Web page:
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Leopard community website & project sharing

See original GitHub issue

This issue is for discussing whether building a community is a good idea, and how to go about it if so. This is NOT the time to bikeshed over minor technical details. We can do that later. 😉

In the mid- to long-term, it might be nice to have a community website where users can create, edit, and share their Leopard projects, as well as discuss and collaborate with each other.

This would replace the current system of sending people over to CodeSandbox.

Is building such a community a good idea?

Community and Moderation

The Scratch Team does an exceptionally good job of moderating and fostering a community environment. A few things they get right:

  • Enforce strict comment moderation
  • Disallow sharing too much personal information
  • Encourage remixing

I imagine that for an older audience, slightly more relaxed rules could be appropriate. In particular:

  • Sometimes sharing a small amount of personal information is appropriate when collaborating with others or growing out of a community
  • Slightly looser language rules could be appropriate for an older audience. (But you still have to be kind!)

Perhaps Snap! could be an inspiration in this area.

Technical Considerations

Users must be able to edit and view projects which are made up of multiple files.

We could run some kind of bundler (like Parcel) on the user’s code, but then you have to install npm dependencies server-side so that they can be bundled, which is a pain. Perhaps better to have users import their dependencies from unpkg or skypack and just serve their code directly, since browsers can handle JavaScript modules with import natively.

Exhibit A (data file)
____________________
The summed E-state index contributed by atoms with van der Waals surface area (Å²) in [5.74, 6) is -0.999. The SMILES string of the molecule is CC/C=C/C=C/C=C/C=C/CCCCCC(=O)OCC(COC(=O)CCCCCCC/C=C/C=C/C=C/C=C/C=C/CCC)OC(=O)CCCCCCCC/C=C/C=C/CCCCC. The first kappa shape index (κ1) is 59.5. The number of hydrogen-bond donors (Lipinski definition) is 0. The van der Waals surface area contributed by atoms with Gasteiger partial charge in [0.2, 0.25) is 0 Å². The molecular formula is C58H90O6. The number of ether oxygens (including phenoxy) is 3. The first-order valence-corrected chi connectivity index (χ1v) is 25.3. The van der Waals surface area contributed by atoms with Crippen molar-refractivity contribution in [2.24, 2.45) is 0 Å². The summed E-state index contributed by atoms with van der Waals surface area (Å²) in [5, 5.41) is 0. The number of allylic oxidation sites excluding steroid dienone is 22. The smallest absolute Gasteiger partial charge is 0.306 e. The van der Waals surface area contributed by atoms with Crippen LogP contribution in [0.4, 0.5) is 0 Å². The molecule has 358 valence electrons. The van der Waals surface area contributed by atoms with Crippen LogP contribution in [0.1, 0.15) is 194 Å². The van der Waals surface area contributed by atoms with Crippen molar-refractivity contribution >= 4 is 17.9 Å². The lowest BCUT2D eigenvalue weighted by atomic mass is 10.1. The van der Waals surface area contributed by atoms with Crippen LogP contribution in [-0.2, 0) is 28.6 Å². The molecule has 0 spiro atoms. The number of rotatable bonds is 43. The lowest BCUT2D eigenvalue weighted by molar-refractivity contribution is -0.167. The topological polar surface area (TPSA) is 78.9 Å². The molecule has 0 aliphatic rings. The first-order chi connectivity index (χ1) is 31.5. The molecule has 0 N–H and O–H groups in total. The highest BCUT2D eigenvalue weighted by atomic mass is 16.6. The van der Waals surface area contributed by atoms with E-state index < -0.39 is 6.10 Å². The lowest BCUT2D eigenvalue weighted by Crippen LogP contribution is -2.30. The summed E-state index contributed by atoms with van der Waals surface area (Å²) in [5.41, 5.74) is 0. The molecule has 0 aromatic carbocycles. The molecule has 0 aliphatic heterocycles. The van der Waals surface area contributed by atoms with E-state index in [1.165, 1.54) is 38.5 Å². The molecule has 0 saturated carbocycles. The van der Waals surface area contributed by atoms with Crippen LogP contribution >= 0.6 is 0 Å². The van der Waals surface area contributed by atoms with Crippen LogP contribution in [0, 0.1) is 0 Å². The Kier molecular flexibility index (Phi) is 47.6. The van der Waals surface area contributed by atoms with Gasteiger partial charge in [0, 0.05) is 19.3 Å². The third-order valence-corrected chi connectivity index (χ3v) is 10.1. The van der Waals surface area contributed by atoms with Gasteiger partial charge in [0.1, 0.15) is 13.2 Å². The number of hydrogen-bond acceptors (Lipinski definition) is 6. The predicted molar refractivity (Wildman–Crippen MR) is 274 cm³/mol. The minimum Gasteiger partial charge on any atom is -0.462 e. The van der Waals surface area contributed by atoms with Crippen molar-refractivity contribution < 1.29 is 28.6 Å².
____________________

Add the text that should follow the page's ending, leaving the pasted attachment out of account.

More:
Without the overhead of any bundling, the project editor essentially just becomes a static file host. You write HTML, CSS, and JavaScript, along with other assets like images and sounds, and we serve your files directly. No meddling necessary.

That’s pretty easy!

As far as security goes, we can get 90% of the way there just by serving projects from a separate domain. If the community site lives at, then each project could have its own subdomain like If each project really is just a collection of static files, then could literally just forward requests on to an S3 bucket (or equivalent).


I am happy to pay some hosting costs out of my own pocket, within reason.

To keep costs down, we could limit the size of assets that users are allowed to upload (per asset, per project, and/or per user), and that would probably help a lot. But if the community grows a lot or people want to host large projects, there would need to be a reasonable source of income.

One option is simply to charge users money if they want to store large assets. This is honestly pretty reasonable if the issue is certain users making huge projects. But if the problem is a large number of users who each create small projects, you really want the website to be free for them to use, and then you need a source of funding.

I am not sure where that money would come from.

Issue Analytics

  • State:open
  • Created a year ago
  • Comments:11

github_iconTop GitHub Comments

PullJoshcommented, Jul 27, 2022

It’s live! 🎉

I am really looking forward to checking on this list from time to time. We’ll see how frequently people use the website.

micahltcommented, Aug 2, 2022

Looks absolutely amazing! Love the skeleton loading UI as well!

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